Growing up, we used to attempt to scare ourselves silly on ghost stories and scary movies. Invariably, the setting for such tales is often at night or at least in a dark alley, a dark warehouse or some other dark and scary place. I suspect that this is one of the ways that we – as a society – support the notion that darkness is scary. I think of the movie, Darkness Falls, where it was necessary for those who had seen the “Tooth Fairy” to remain in the light or fall victim to her wrath. Our myths of vampires lead us to believe that we are only safe from them during the daylight hours, a time when they are not able to prowl. Werewolves change on the night of a full moon. Demons make deals at the crossroads on the same such nights. Why this predominance of “evil” activity in the dark?
Humans rely heavily on their sight in order to navigate the world. While we learn in infancy that our tactile senses are invaluable in exploring our world, we lose this tool quickly as we are almost constantly instructed “not to touch.” Noise pollution is a strong deterrent to our sense of hearing. Our sense of smell is most often used in the modern world simply for pleasure – the aroma of an excellent meal, the tantalization of the scent of a lover, or the easy pleasure of the smell of fresh-cut grass or rich, dark earth. Taste has been relegated to the simple act of appetite. Where does this leave us? Only with our eyes. Which leads us to our fear of the dark, because for most of us, the dark makes it harder to see.
I never understood this concept until I began to experience a phenomenon called “night blindness” a few years ago. Night blindness predominately refers to the limited vision that many experience when driving at night. The combination of the darkness, the reflective quality of headlight, the harsh overhead light from street lamps and the various others forms of light such as neon signs, etc., clash upon each other and cause a distortion in our vision that creates limited vision and/or problems with depth perception. It is a frightening experience and one that is difficult to overcome. It is even worse if one wears glasses, as all these light sources then reflect off the lenses. For the first time in my life, the darkness was not a friend.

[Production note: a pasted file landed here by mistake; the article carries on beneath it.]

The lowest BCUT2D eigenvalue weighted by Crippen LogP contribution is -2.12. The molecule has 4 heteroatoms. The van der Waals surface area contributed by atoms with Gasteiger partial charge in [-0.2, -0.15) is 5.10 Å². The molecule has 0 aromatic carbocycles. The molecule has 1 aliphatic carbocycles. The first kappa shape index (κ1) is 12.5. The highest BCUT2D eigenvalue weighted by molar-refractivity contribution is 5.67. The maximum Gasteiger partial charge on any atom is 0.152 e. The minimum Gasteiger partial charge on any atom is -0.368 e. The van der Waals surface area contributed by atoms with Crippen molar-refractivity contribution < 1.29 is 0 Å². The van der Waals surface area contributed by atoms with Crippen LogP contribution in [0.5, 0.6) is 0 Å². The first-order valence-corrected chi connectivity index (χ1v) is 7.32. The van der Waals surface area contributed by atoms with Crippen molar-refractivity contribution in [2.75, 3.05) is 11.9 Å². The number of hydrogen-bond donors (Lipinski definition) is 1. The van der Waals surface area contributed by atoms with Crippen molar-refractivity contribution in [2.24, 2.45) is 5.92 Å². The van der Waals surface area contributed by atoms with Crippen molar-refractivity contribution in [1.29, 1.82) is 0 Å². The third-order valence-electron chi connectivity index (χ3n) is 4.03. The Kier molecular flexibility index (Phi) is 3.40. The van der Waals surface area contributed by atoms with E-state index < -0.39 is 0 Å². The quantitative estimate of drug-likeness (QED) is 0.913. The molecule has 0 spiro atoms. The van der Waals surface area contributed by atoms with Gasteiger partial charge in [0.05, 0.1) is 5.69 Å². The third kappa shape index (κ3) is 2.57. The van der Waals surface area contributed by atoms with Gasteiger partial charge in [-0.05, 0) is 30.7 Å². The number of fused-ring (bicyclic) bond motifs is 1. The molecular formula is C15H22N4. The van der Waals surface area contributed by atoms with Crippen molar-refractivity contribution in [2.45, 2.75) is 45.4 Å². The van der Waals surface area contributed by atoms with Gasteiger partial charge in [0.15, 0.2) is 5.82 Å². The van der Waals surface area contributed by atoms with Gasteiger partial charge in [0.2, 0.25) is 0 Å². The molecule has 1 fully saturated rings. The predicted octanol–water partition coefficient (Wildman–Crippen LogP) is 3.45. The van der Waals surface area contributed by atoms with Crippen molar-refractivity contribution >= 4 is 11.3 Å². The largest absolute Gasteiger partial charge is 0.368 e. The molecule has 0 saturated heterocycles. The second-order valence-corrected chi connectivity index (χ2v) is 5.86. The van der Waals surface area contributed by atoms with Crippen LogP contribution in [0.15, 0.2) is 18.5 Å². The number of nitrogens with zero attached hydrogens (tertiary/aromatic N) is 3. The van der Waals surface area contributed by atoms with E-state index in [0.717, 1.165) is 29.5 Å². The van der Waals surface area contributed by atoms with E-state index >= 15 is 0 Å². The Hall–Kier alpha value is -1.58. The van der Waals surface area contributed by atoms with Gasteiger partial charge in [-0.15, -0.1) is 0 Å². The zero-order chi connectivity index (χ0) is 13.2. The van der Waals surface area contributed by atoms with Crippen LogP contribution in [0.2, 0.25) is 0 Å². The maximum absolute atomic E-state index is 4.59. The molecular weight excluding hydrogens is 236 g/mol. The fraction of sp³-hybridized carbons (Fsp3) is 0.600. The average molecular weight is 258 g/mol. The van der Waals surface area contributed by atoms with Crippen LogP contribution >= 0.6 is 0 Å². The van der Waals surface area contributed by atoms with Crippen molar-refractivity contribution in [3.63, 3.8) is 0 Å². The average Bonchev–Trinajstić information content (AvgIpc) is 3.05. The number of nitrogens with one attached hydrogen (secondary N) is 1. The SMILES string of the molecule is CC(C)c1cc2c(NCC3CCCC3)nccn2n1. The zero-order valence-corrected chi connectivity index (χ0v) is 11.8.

Luckily I found that there is a coating for glasses that will reduce light reflections and I also found that contact lenses decrease the problem significantly! The experience was worthwhile, however, because I began to understand why so many people were “afraid” of the dark. In addition to not “understanding” darkness, they are unable to successfully navigate in the dark, causing stress, anxiety and often fear. However, if we train ourselves to better use our senses, we can overcome such fears and become comfortable night beings.
Sit in the darkness a few nights a week, giving your eyes time to adjust to the dark and re-learn how to pick apart shadow and solid objects, using the shades of light to distinguish your surroundings. Find a quiet place outside to sit and listen – just listen – to all the noises around you. Close your eyes; separate the noises into individual sounds and identify their owners. Crickets, cicadas, various night birds and the gentle !ping! of a bat’s sonar. Even if you must sit indoors, try the same experiment and notice each drop of water from the kitchen faucet, the noise of the icemaker refilling and the gentle whir of the ceiling fan down the hall. Hone those tactile skills! Concentrate on the experience! Notice the texture of the sweater of the next person you hug. When chopping vegetables, feel the differences in weight, texture and density. Learn to identify favorite earrings or your best linen skirt by feel instead of sight. Take notice of the next bite of food you place in your mouth. The acid of tomato, the mellow ripeness of cheese, the firm texture of al dente pasta, the crunch of salad greens – sometimes bitter, always crisp.
Reconnect with all of your senses and learn to enjoy the darkness instead of fearing it.